Is AHF Abusing Cal/OSHA'S Complaint System?
SAN FRANCISCO — The AIDS Healthcare Foundation is diverting significant Cal/OSHA resources away from serious work-related incidents to audit the adult film business, particularly with complaints and the drive to amend regulations that mandate barrier protection in shoots, according to new charges leveled by industry officials and stakeholders.
Heightened complaints over AHF's tactics in attempts to catapult condom regulation to the forefront come after a new report was released by the U.S. Department of Labor and federal OSHA that paints a grim picture for Cal/OSHA.
The Labor Department, which is threatening to restrict federal funding if Cal/OSHA's performance doesn't improve, said that the occupational safety agency is "challenged to fulfill its important mission" in its latest annual evaluation.
Federal authorities said that in California a lack of staffing affects citation lapse time, the number of inspections conducted and the response time to complaints.
"In particular, the number of inspections conducted by current Cal/OSHA staff is well below the federal average," Labor Department officials said.
The AHF, which sponsored legislation including the current Measure B ordinance in Los Angeles and Ventura counties and the now-stalled AB 1576, now is reviewing its options on how to proceed after losing the condom bill at the state Capitol.
Its president, Michael Weinstein, has threatened that if he doesn't get his way with Cal/OSHA's standards board over a draft proposal that would amend California Code of Regulations Title 8, Section 5193, and mandate barrier protection, he'll try to get a statewide ballot box initiative passed in 2016.
Just this week, after hearing that the FSC called a now-ended performer moratorium, Weinstein said he wants AB 1576 to be reintroduced in California's Legislature next term.
While legislation and lobbying over the condom issue has gone a long way for Hollywood, Calif.-based AHF through the years, so have the scores of complaints it's made over adult shoots.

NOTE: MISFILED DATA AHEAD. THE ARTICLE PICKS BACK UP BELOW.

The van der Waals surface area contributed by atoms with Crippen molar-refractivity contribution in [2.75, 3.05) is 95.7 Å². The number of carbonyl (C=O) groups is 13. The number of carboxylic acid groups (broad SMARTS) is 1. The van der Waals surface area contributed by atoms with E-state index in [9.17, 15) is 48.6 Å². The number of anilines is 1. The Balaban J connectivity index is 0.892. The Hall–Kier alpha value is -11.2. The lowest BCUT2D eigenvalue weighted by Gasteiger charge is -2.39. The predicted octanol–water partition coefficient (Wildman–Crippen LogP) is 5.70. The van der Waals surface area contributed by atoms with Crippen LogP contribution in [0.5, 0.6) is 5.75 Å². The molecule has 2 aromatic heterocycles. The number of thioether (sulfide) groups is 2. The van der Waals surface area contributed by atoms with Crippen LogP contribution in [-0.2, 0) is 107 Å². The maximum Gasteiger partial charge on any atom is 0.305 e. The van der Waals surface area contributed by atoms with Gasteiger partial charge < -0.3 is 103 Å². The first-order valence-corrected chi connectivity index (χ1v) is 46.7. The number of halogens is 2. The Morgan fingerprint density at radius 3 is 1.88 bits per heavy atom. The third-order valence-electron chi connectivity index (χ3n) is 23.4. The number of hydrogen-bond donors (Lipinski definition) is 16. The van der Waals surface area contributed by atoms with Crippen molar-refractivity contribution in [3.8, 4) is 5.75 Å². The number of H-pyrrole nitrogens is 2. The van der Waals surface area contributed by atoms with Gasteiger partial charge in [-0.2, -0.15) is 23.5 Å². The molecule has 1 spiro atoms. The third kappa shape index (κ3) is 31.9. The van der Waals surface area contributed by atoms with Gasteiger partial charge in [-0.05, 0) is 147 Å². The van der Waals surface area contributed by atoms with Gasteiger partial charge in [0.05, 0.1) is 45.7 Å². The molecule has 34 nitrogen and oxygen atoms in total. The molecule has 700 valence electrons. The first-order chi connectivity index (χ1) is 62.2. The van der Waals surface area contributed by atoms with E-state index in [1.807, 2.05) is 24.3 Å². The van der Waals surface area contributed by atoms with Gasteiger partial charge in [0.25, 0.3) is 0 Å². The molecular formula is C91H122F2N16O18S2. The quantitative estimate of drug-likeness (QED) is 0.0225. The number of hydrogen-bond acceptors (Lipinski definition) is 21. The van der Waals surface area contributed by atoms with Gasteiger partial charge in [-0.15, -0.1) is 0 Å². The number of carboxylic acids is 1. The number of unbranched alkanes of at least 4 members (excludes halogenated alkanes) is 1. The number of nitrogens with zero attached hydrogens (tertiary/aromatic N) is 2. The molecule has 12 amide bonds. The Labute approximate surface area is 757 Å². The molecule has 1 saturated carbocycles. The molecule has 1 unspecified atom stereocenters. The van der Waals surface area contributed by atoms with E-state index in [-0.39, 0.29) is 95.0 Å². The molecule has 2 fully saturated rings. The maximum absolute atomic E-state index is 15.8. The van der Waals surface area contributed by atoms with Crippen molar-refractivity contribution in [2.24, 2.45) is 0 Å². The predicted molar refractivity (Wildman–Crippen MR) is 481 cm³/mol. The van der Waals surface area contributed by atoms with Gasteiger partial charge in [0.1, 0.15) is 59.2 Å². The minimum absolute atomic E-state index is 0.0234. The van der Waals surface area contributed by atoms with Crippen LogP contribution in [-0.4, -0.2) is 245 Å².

In California, and now in Nevada, the AHF has leveled complaints against numerous studios, including Kink.com, Treasure Island Media and others — much to the ire of the adult film community, who say that state regulators are being bullied with the filings.
"Cal/OSHA’s complaint-based system is being abused by AHF," Diane Duke, who leads the Free Speech Coalition as CEO, told XBIZ. "According to the 2012 stats from the [state] Bureau of Labor and Industry, someone dies every day in California due to unsafe working conditions — but not in adult.
"AHF is diverting valuable state resources away from serious incidents to condom-audit an industry that hasn’t had case of HIV transmitted on set nationally in over 10 years. If AHF really cared about workplace safety, it would stop wasting Cal/OSHA’s time."
Peter Acworth, the founder of BDSM studio Kink.com, a subject of several AHF complaints, said that "Cal/OSHA has bigger fish to fry."
"This was a top concern for legislators during the discussions over AB1576," Acworth told XBIZ. "For years, AHF has been abusing Cal/OSHA's complaint system as a means of getting press for their condom bill. Because Cal/OSHA has to respond to every complaint filed, valid or not, it reduces the agency's ability to affect change where it's really needed. It's shameful."
But Weinstein told XBIZ that Cal/OSHA's problems in managing itself have nothing to do with his group's goal in getting productions regulated with new rules that would shield performers and set personnel from contact with bloodborne pathogens or other potentially infectious material during the production of films.
"Porn producers sudden interest in worker protection is touching," Weinstein said. "However, AHF believes that California, the nation's richest state, can afford to protect all of its workers."
Much to the chagrin of industry stakeholders and lobbied heavily by Weinstein and the AHF, Cal/OSHA's proposed new rules, under draft Section 5193.1, would specifically target adult film productions.
"The word 'draconian' comes to mind that these now go beyond condoms and imply barrier protection for pretty much the rest of the body while filming sexual activity on film," said Colin Rowntree, a veteran adult filmmaker and operator of BDSM site Wasteland.com. "Of note, 'personal protective equipment' is any garment, device (such as a condom), or equipment used to prevent contact of an employee’s eyes, skin, mucous membranes, or genitals with the blood or OPIM-STI of another.
"What that indicates to me is AHF wants Cal/OSHA to go far beyond requiring condoms, and ramp up 'protection' to include gloves, dental dams, safety goggles, and whatever else is needed to prevent any bodily fluid exchanges," Rowntree told XBIZ.
Rowntree said that aside from the "sheer absurdity of trying to shoot porn in hazmat suits, I find it truly offensive for AHF to use Cal/OSHA as a 'tool' for their mission now that they have been soundly defeated at the state level of legislation."
"Cal/OSHA has far better things to be spending tax dollars on than this sort of solution looking for a problem," Rowntree said. "The adult industry has done a fine job for well over a decade on keeping performers safe through testing, and it is not that uncommon for many studios to have condoms as an available option for their performers."